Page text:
It is admittedly disturbing the passages that creep upon the reader. As we read we get deeper into the consciousness of the subjects. It is almost as if Verchomin is challenging us to think about ethics and human relationships in a deeper way. I will be reading her book and come upon a piece of information about public people, yet the innocence and tone of the delivery works against the severity of the information. For example:

"Bill's other connection is Sam DiStephano who manages the Chicago Playboy Club. He sends over two former playmates (now a lesbian couple) to keep us company at the hotel. One is really tall and the other is short like me.

Bill asks them to find some cocaine. We went back to their apartment to wait while the tall one went out to score. I loved their apartment. They had this great writing-partner desk, where they worked on their careers as writers. And Tony Bennett had given them matching walkmens so they could think of him while they were having sex".
The effect of the passage is startling because of the reporting style mixed with the point of view of a young woman from Canada.

There is no greater case to be made for the supremacy of style in how art makes meaning than in The Big Love. Verchomin's "voice" and rhythm is everything. After many weeks of reading about the wildness of 1970s culture it is a nice to come upon purely musical examples such as Bill Evans' understandable love for Earth Wind and Fire, or more personal passages where detail and rhythm are all important:
"I am Ellaine, because she is so much stronger. I am drawing on the strength of her tenure as Bill's first wife. The woman who ate nothing but Haagen Dasz coffee ice cream for two years and then broke her fast with sushi. The woman who gave birth to twin Siamese cats, which they named Melody and Harmony. The woman who lay beside Bill for years and years, in candlelit apartments without electricity, yet keeping sacred the art of television with an extension cord strung out into the hallway".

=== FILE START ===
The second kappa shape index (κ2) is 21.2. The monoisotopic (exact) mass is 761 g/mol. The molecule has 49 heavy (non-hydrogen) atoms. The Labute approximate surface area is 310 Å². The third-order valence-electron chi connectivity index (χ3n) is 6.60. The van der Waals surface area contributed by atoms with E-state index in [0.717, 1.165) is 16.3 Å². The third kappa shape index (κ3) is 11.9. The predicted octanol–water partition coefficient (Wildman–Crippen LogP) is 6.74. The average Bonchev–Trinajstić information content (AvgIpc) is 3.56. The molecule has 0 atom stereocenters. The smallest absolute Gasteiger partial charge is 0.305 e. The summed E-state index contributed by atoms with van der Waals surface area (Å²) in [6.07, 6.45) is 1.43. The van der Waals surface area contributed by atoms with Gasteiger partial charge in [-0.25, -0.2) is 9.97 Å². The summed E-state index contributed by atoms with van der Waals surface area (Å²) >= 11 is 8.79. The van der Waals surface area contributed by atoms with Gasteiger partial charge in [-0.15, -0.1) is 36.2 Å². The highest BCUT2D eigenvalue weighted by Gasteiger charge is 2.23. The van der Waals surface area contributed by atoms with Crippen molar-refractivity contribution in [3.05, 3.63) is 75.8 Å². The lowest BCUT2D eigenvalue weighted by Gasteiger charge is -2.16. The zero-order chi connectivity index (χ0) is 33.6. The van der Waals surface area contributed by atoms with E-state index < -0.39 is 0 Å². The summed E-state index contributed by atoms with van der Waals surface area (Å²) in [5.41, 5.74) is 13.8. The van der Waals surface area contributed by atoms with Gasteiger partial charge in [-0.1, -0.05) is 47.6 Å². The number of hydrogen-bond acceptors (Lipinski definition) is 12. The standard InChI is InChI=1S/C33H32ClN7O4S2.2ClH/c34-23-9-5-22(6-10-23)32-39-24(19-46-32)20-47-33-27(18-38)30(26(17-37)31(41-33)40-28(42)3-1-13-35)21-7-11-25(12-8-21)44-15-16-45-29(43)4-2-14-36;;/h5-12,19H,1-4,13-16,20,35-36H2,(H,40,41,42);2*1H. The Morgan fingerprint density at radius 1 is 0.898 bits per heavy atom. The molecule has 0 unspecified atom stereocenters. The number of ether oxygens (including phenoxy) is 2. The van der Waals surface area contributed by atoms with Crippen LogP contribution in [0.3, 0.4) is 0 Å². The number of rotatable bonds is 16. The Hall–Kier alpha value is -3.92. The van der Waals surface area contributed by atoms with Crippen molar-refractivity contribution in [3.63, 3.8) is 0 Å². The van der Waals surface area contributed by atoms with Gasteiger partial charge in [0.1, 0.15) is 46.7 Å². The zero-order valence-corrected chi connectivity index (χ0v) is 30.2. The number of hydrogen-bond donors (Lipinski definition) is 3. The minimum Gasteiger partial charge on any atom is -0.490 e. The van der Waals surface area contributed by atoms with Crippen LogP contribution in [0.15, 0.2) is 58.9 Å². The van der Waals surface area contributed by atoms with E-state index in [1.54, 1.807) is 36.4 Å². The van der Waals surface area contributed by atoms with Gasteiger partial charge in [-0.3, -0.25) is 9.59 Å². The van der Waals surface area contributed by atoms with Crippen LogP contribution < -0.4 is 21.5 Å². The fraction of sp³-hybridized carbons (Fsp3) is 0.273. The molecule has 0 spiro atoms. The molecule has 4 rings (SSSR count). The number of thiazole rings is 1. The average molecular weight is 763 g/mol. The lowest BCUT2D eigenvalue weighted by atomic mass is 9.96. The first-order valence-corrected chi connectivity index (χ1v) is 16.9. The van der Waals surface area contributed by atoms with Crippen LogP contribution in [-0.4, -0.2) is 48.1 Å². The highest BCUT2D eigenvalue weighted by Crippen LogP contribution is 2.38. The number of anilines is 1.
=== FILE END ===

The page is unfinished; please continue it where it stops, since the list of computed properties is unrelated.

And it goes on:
At other times she writes about Evans' musical style:

"No one recognizes the melody; the discard has his head rearing up, an angry mane of thick grey hair framing his broad forehead,eyebrows raised in astonished agony.

Here is Bill, crucifying himself. Finally exploring his suffering in public, no longer able to control his passion, freely expressing the distortion he is directly experiencing."

It is direct experience that is one of Verchomin's themes, as well as a good phrase for the style in which she writes.

As the book keeps building the sense of repetition, by the book's end we are not quite the same as we were when we started. We are in a place where the usual categories do not apply. In my view there is no better place for a piece of writing to take the reader. We are constantly having to readjust ourselves our sense of what music and the music making process is. We have to constantly readjust our preconceptions of drugs and sexuality.

The Big Love is a short book. It is concentrated, precise and sharp. But it is a creation of pure love. It builds to a powerful and inevitable end that seems far vaster than its surface size. It is unabashedly spiritual and mystical and never downplays such interests for the sake of a purely secular or scientific culture. The Big Love it is a must for anybody involved in jazz and certainly for anyone interested in the history of the 1970s, and, above all, anybody interested in the subject of female experience in the twentieth century.